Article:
With the country still struggling to pull itself out of an economic recession, foreign policy has not rated the highest among issues discussed by the Republican presidential candidates. But among those foreign policy issues that have been debated, one has dominated the agenda: Iran. And other than Ron Paul, the candidates have arrived at the same verdict on President Obama’s Iran policy: It is appeasement.
Speaking at a forum last month, the candidates lined up to launch the charge at Obama. “For every thug and hooligan, for every radical Islamist, he [Obama] has had nothing but appeasement,” said former Sen. Rick Santorum. “Internationally, President Obama has adopted an appeasement strategy,” said former Gov. Mitt Romney. In September, standing alongside hard-line supporters of Israel’s settlements, Texas Gov. Rick Perry similarly condemned the administration’s “Middle East policy of appeasement” — at almost precisely the same moment that Obama was delivering a speech defending Israel at the United Nations and demanding that Iran meet its nuclear treaty. In late December, Newt Gingrich said on an Iowa radio program, “You have an Obama administration who’s dedicated to appeasing our enemies and dedicated to giving away our secrets.”
It’s not a particularly surprising line of attack. “Appeasement,” with its obvious reference to British Prime Minister Neville Chamberlain’s capitulation to Adolf Hitler at Munich in 1938, is probably the single most overworked accusation in the conservative foreign policy lexicon, a free-floating, no-evidence-required assertion of weakness and surrender. The charge has become so unmoored from any actual historical context that many who use it are not even aware of its provenance. During the 2008 presidential campaign, “Hardball’s” Chris Matthews famously humiliated right-wing shout radio jock Kevin James by repeatedly asking what had actually happened at Munich, to which a red-faced James could only repeatedly scream, “Appeasement!”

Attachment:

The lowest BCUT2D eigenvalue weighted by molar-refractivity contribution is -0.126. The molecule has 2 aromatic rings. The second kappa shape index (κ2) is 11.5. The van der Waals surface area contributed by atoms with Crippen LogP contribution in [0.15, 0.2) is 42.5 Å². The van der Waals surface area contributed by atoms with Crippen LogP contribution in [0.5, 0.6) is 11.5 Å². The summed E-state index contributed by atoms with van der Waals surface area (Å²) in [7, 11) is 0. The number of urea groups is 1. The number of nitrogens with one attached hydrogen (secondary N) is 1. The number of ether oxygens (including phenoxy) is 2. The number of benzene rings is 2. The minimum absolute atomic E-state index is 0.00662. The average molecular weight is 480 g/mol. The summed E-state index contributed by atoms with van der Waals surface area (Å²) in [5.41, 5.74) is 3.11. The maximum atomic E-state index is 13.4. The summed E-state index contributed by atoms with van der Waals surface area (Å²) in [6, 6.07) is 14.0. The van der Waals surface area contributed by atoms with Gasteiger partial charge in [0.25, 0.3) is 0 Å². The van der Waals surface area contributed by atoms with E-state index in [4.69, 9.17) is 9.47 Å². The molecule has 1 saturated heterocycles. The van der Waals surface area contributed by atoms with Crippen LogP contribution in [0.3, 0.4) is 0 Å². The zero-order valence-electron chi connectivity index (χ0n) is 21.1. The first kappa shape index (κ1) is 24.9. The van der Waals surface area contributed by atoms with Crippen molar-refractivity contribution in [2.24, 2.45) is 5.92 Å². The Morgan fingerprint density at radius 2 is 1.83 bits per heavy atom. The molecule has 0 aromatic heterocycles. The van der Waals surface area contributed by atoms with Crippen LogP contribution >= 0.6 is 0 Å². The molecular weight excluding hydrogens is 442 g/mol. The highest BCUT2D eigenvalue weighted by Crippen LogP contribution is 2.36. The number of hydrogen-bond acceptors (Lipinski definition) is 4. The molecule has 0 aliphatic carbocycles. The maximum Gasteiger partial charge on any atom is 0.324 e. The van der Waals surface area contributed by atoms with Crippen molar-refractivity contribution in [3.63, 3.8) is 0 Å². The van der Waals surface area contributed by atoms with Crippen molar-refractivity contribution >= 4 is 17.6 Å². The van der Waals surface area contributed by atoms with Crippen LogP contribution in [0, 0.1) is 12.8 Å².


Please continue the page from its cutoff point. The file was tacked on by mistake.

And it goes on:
One can disagree with the Obama administration’s two-track approach of engagement with and pressure on Iran. But to describe that approach as “appeasement” is to declare oneself desperately in need of a dictionary. The Obama administration has overseen the adoption of some of the most stringent multilateral sanctions ever on Iran. It has undertaken unprecedented defense cooperation with regional allies, including the placing of a NATO missile defense radar system in Turkey, to Iran’s continued outrage. And the administration successfully facilitated the appointment of a special U.N. human rights monitor for Iran to track the regime’s continued abuses.